About this book
Devices that convert explosive energy into electromagnetic energy are often called Flux Compression Generators (FCGs) in the United States, whereas the term Magnetocumulative Generators (MCGs) is more com monly used in Russia. Since the Russian literature is accessed more heavily in this book, the latter term is used here. In any event, the basic process involves using explosives to force an initial magnetic flux into a region of smaller inductance in such a manner that loss of flux is minimized. In the event that no flux is lost, the magnetic energy associated with the flux, inversely proportional to the inductance, must increase. Flux loss is min imized by confining it with good conductors which, in turn, are driven rapidly by the explosive to reduce the system inductance. The magnetic energy is increased by the work the conductors do as they are forcibly moved against the magnetic field, the energy, in turn, being supplied by the explosive driving them. As the reader may infer, there are different kinds of generators, some of which might be difficult to recognize as MCGs. Nonetheless, they all possess the features outlined above. Explosives have some unique features as energy sources. They have very high available energy densities; they release energy rapidly, or at high power; they can develop very high pressures.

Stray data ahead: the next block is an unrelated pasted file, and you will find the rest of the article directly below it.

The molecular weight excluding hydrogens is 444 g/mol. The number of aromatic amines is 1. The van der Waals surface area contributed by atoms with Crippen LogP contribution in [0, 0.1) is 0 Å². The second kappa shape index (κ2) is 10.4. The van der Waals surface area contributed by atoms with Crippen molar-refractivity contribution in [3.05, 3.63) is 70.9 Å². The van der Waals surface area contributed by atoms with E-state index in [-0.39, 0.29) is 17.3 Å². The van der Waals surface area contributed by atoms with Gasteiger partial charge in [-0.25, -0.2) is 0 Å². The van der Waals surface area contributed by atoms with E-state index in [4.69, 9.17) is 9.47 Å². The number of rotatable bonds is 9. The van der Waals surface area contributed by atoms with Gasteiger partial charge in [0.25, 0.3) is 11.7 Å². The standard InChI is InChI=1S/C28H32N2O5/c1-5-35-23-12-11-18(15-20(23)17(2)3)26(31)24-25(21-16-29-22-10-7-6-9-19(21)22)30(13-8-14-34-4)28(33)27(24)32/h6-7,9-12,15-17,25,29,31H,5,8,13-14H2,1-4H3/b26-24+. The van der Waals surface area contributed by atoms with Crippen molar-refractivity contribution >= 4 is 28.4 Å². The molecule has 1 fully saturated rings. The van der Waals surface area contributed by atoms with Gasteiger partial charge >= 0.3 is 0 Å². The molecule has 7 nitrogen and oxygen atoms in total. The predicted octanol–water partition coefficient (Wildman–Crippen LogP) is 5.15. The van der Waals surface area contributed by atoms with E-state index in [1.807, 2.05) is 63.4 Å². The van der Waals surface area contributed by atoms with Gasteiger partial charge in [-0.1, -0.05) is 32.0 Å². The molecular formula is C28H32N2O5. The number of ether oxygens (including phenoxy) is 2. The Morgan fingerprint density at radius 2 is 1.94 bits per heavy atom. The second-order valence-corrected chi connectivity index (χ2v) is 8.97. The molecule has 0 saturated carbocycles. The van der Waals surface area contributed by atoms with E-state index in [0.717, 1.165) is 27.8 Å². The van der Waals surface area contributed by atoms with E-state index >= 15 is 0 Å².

Generator Maxwell Plasma Power generation computer explosive power sources flux compressors high power lasers high power microwave sources high voltage model network power systems pulsed power systems